Lawmakers to lose immunity

The lower house of Congress on Tuesday voted overwhelmingly to strip federal lawmakers of criminal immunity. The vote was 376 in favor to 56 opposed, with five abstentions. The bill aims to amend the country’s constitution to make federal senators and deputies subject to the country’s criminal justice system, but still protect lawmakers from being detained for the duration of their terms in office. The proposal now moves to the Senate for consideration.


Jon Stewart to direct film

Jon Stewart is taking time off from The Daily Show to direct a film based on an Iranian-Canadian journalist’s nightmare in a Tehran jail, the Comedy Channel cable network said on Tuesday. The feature film, Rosewater, grew out of interviews that Maziar Bahari gave The Daily Show after he was detained in solitary confinement and subjected to torture for 118 days during the post-election protests that gripped Iran in 2009. Rosewater will be Stewart’s directorial debut.


US complains of drinking

The US thinks the UN has a drinking problem. Ambassador Joseph M. Torsella, who represents the US on the UN’s budget committee, said on Monday that the tense process of negotiating the world body’s annual budget is made more complicated by the number of diplomats who turn up drunk. The UN budget is finalized in December, when holiday parties apparently lead to some revelry spilling over into budget negotiations. The US is making “the modest proposal that the negotiating rooms should in future be an inebriation-free zone,” Torsella said during a private meeting of the budget committee. The US mission released a transcript of his remarks.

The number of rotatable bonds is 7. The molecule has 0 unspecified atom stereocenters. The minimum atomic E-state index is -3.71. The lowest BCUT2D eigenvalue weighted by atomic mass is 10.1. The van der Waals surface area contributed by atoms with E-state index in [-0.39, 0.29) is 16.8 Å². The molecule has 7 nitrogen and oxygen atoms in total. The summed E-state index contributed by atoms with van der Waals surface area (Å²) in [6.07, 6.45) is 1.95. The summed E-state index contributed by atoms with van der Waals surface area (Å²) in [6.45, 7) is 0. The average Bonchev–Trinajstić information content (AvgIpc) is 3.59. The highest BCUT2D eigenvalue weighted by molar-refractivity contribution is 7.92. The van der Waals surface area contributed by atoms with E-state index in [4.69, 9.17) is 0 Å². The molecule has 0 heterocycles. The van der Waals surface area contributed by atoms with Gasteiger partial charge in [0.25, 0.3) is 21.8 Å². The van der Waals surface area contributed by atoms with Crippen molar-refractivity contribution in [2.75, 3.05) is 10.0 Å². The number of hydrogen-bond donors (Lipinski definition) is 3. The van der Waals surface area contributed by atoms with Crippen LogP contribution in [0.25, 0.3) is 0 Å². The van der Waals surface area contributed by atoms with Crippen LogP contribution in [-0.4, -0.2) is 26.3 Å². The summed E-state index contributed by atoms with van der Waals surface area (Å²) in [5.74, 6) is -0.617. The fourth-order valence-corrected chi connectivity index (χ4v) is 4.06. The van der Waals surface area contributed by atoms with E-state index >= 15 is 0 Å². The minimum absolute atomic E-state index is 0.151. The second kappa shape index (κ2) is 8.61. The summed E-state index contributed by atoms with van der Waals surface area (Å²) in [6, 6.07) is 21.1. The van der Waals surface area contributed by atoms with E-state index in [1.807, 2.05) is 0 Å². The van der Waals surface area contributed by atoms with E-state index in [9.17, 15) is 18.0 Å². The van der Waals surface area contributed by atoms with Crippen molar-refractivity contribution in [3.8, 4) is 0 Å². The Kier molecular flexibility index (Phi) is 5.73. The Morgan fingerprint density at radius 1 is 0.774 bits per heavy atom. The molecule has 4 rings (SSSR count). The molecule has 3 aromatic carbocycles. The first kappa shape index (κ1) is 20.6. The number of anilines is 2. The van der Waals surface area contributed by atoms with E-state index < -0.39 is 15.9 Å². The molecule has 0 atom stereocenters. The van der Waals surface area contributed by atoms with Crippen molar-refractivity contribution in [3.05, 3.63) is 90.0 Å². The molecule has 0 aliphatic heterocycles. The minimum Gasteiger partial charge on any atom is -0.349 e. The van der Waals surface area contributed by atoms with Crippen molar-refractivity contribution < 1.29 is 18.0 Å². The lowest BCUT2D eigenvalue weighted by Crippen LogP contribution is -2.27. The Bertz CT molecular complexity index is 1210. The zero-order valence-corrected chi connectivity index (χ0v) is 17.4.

Man sentenced for ‘treason’

A former US security guard has been sentenced to nine years in prison for trying to sell photos and other secret information to China’s Ministry of State Security. US District Court Judge Ellen Segal Huvelle sentenced Bryan Underwood on Tuesday in a case she called “half-baked treason” by a person who was not mentally stable. The Department of Justice says Underwood took photographs of restricted areas at the new US consulate in Guangzhou and planned to use them to help China eavesdrop on US officials.


Kia-militant link denied

Kia’s new concept car, the Provo, is designed to provoke comment. However, to many across Britain and Ireland, the name sounds like a celebration of terrorism. British lawmakers appealed Tuesday in the House of Commons for the South Korean car maker to junk the name of its planned mini sports coupe because “Provo” is the street name for the dominant branch of the outlawed Irish Republican Army (IRA). The Provisional IRA killed nearly 1,800 people during its failed 1970-1997 campaign to force Northern Ireland out of the UK. Kia insisted the Provo was named to suggest “provocative,” not IRA bombings and shootings. And in a follow-up statement, Kia said it would be certain not to market any future car as a Provo in the UK or Republic of Ireland. On an Irish news aggregator called the Broadsheet, posters noted that the car’s detailing was in orange, the favored color of the British Protestant majority. “Does my bomb look big in this?” asked one. Another noted the car needs no satellite navigation system, because the car “already knows where you live.”